Re: Evolution wars

From: Keith Miller (
Date: Fri Dec 20 2002 - 11:55:38 EST

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    > It would be poor exegesis to simply point to a single passage in
    > Scripture to prove one's point. Scripture is to be understood as a
    > whole, and in the context of the universal church's understanding of
    > it. In this regard, then, one is able to say that the doctrine of
    > original sin and the imago Dei is incompatible with a gradualistic
    > account of human creation. Paul, himself, presented his point about
    > sin (Romans 5), and simply assumes that Adam was a historical man.
    > Jesus is presented as the 2nd Adam, undoing the work of the first.
    > The geneaology of Jesus goes back to Adam. The reality of original
    > sin in all of us necessitates a single source, and in parallel, the
    > reality of salvation for all of us necessitates a single source,
    > which is Christ. We all (i.e. humans) have to be sons of Adam in
    > order for the need to be saved by the second Adam.

    I have posted this before, but it looks to be relevant again.

    Our physical and genetic continuity with the rest of the
    creation in no way excludes an historical Adam. However, since there
    is a
    continuity of physical form from modern humans to our common ancestors
    the other great apes, there are no physical criteria by which the
    appearance of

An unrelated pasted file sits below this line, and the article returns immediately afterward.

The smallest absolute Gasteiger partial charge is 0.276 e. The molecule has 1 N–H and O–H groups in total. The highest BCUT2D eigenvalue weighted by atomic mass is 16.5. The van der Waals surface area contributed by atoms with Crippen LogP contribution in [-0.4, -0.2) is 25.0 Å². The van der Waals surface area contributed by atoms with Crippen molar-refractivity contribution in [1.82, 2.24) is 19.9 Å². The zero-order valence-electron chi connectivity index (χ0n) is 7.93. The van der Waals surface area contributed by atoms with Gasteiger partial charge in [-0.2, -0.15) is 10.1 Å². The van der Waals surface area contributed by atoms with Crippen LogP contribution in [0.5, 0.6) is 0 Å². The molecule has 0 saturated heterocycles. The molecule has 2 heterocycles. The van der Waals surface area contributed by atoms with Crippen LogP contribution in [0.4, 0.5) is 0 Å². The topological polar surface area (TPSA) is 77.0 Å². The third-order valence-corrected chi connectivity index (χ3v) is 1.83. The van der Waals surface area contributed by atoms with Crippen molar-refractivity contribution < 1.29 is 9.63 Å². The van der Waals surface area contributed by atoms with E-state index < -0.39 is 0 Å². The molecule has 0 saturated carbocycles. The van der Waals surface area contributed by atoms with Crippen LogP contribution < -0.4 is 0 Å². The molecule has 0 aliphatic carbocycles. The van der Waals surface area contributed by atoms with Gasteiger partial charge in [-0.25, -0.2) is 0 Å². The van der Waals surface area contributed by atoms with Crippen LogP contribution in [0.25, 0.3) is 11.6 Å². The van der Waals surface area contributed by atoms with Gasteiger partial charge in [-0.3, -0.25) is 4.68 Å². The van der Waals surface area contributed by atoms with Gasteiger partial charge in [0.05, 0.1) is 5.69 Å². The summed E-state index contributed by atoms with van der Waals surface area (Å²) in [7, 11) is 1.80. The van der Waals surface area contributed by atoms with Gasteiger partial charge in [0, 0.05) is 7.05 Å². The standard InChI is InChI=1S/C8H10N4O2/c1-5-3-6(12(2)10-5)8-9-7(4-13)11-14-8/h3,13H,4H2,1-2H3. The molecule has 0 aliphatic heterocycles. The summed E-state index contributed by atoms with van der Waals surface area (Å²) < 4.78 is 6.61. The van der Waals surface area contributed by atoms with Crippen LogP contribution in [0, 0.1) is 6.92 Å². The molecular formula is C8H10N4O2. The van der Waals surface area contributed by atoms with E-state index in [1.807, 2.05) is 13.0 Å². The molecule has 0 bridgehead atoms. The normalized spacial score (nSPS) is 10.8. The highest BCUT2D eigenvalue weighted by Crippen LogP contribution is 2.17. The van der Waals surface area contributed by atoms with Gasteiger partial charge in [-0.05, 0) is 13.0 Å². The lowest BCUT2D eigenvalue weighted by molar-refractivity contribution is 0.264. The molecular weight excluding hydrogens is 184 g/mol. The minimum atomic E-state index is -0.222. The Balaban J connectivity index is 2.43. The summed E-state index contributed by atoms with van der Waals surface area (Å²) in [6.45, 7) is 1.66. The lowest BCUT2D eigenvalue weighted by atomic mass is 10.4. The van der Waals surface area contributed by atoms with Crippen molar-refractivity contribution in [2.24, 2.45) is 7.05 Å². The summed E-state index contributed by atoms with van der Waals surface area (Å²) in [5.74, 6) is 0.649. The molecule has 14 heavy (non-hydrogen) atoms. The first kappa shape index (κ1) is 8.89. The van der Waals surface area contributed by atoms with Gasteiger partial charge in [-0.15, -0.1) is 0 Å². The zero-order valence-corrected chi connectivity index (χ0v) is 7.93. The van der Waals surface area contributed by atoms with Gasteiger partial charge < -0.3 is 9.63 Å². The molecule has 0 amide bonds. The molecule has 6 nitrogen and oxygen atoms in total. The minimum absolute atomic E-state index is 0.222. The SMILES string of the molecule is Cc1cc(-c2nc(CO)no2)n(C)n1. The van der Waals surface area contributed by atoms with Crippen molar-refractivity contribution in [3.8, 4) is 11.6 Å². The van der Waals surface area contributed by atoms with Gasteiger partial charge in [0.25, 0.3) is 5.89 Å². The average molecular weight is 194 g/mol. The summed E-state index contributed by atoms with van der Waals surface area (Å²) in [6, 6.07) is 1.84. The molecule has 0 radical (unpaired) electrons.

the "image of God" could be identified in the fossil record.

    With regard to the implications of human evolution for the "image of
    God" I
    will quote from an article that I wrote several years ago.

    "We are the image of God in creation - that is why the command against
    making graven images is so powerful. We stand in a unique position
    creation - as God's representative, as His viceroy over the Earth. I
    believe that the basis for that unique position is our dual nature. We
    have at once a kinship with the rest of creation and with the Creator.
    Genesis describes the origin of humankind in precisely the same manner
    that of all other living things (Gen 2:7,9,19). The origin of our
    nature is not different from that of other creatures -- we are made of
    same stuff. If God used and providentially controlled evolutionary
    mechanisms in the creation of plants and animals, I see no reason to
    an evolutionary origin for humankind. In fact, the testimony of both
    scripture and nature is that we share a oneness with the rest of
    Our physical natures are inseparably connected to the rest of life on

    "While Genesis roots our physical origin in the stuff of the Earth, it
    places us firmly in a unique position before God and creation. The
    is to attribute unique status to our physical nature, as though our
    position is founded on something other than God's grace. I believe
    that it
    is our relationship to God more than anything else which distinguishes
      From the dust of the Earth God had raised up a creature and imparted to
    a spiritually conscious soul. By this act of grace God elevated
    to a special position of conscious and willing fellowship with Himself."

       (Keith B. Miller, 1993, Theological implications of an evolving
    creation: Perspectives on Science and Christian Faith, vol. 45,

    Paul's comparison of Christ (the second Adam) with the first Adam
    is, I believe quite helpful in sorting through the issues. Sin and
    spiritual death "entered the world" through Adam, but life and
    righteousness through Jesus Christ. It seems that both Adam and Christ
    being presented as respresentative heads of the human race. We bear the
    image of Christ in the same way that we formerly bore the image of Adam.
    We are dealing here, I believe, not with physical realities but with